blpgriffithandposterHudson Griffith, the Opposition Barbados Labour Party candidate who was severely beaten in the St. John By-Election by the ruling Democratic Labour Party’s Mara Thompson, said this morning he would now have to wait and see if the people would “send” for him this time at the national polls.

Immediately after making his deposit to the Treasury, Griffith told Barbados TODAY that as far as canvassing was concerned, he had done the work he was supposed to do and had been active for the past two years in the constituency.

“But you know St. John is a place where they send for their candidate. In 1958, they sent for Errol Barrow, after he was beaten in St. George. On the death of Errol Barrow, they sent for David Thompson; he was in his youth. And on the death of David Thompson, they sent for Mara Thompson. So, we have to wait and see on the 21st [February], if they would send for me,” Griffith declared.

The BLP candidate observed that St. John prided itself on having its own politics and election.

“So the most we can do,” he added, “is to continue doing what we’re doing – our work – and present myself as a representative of the Barbados Labour Party and present our programme. That’s what we will do for St. John once we are given the opportunity to represent them.”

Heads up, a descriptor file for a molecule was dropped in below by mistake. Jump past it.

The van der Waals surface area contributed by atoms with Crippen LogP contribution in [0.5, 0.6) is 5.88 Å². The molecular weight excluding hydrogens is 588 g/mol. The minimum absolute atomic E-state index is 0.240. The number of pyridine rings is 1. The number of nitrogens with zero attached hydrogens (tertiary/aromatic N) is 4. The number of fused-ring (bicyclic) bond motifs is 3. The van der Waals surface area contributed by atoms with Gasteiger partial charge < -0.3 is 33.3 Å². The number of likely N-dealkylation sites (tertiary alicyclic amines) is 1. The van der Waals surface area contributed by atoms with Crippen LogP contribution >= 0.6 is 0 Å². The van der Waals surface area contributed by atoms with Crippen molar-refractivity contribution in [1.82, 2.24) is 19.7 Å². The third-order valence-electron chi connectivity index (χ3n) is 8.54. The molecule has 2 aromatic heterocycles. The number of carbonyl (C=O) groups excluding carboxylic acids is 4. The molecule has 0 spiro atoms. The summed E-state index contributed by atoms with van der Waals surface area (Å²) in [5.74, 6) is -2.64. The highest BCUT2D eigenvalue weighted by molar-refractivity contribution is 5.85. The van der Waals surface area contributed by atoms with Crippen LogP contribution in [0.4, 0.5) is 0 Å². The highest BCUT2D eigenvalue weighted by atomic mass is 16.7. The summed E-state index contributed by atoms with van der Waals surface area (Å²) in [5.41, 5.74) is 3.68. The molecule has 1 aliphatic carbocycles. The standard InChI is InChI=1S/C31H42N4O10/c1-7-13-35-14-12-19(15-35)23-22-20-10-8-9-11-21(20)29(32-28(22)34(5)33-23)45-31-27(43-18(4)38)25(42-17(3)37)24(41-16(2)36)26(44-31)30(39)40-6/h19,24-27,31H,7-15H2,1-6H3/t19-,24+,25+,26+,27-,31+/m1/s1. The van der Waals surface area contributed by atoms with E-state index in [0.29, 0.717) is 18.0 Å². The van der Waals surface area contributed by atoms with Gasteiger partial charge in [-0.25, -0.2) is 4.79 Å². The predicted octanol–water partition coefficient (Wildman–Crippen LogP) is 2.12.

Asked how the constituents had been responding to him, Griffith was magnanimous in his reply.

“St. John people are known to be kind and respectful and they have extended that respect to me. I don’t have any problem with anybody in St. John, and I really appreciate the embracing they have done. But again, election is normally determined in St. John on the night of the election and that is what we are waiting on.”

Griffith also told this newspaper he did not feel uncomfortable about the “unlikelihood” of winning the St. John seat.

“No, far from uncomfortable. Again, the St. John people determine what they will do, when they will do, and how they will do it. As I said, they have all been respectful. Certainly, I have developed a number of friendships with the people of St. John, and we will wait on the night of the elections and see what happens,” he stated.

The BLP candidate was not willing to say what he thought his chances of victory were, but pointed out that his party (and he) would continue to “represent St. John, as has been done for the last 54 years.” (EJ)†

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